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Another Benefit of Reforestation: Soil Carbon Sequestration

Photo of Close-up view of hands surrounding a freshly-planted pine tree seedlingClose-up view of hands surrounding a freshly-planted pine tree seedlingSnapshot : The rate of carbon sequestration in forests is projected to decline in the decades ahead, largely because more forest land will be developed and today’s aging forests sequester less carbon. In a first-of-its-kind analysis, Northern Research Station scientists and University of Michigan partners have found that forest soils can potentially sequester two billion tons of carbon this century with increased reforestation efforts.

Principal Investigators(s) :
Domke, Grant M.Swanston, Chris
Research Station : Northern Research Station (NRS)
Year : 2018
Highlight ID : 1454

Summary

Forests are a source of numerous benefits to society, including clean water, wood products, and a more recent consideration that was published this year in the journal Proceedings of the National Academy of Sciences—soil carbon sequestration. Forests currently offset about 10 percent of the nation’s greenhouse gas emissions, and reforestation is necessary for maintaining this offset. Replanting after disturbances such as wildfires is critical, but other opportunities for reforestation include allowing forests to retake marginal croplands. A team of researchers from the Northern Research Station and the University of Michigan has creatively used more than 15,000 previously collected soil measurements from several large databases to quantify the soil carbon benefits of reforestation and forecast its future. The study delivers the first empirically based, published estimate of the total amount of carbon currently accumulating in the topsoil of U.S. forests undergoing reforestation—about 10 percent of the entire U.S. forest carbon sink. The gradual soil carbon increase during reforestation adds up: from 13 to 21 million tons of carbon are added to reforesting U.S. soils annually in a trend likely to continue for decades. Soil and its capacity for storing carbon could help to slow climate change, increase soil productivity, and protect the Nation’s water supplies.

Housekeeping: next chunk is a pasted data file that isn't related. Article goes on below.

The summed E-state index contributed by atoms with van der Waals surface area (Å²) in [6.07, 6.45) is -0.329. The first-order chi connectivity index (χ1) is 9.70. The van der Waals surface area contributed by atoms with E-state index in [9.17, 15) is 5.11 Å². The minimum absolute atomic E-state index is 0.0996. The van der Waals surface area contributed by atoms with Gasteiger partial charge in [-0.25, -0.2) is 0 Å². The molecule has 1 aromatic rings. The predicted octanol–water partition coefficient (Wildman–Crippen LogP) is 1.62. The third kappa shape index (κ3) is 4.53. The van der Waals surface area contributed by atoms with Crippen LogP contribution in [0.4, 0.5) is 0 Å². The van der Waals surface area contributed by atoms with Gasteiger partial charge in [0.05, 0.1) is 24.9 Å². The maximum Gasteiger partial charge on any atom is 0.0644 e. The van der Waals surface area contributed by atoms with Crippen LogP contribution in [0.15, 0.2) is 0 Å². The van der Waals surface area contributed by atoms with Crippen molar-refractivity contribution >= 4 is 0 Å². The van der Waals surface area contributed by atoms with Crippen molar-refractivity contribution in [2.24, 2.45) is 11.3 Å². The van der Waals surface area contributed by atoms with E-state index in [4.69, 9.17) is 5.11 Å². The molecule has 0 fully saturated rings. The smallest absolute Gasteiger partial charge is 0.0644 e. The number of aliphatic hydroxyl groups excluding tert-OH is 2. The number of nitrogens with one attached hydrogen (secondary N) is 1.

Forest Service Partners

External Partners

 
  • Lucas Nave, University of Michigan Kathryn Hofmeister (Cornell University) Umakant Mishra (Argonne National Laboratory)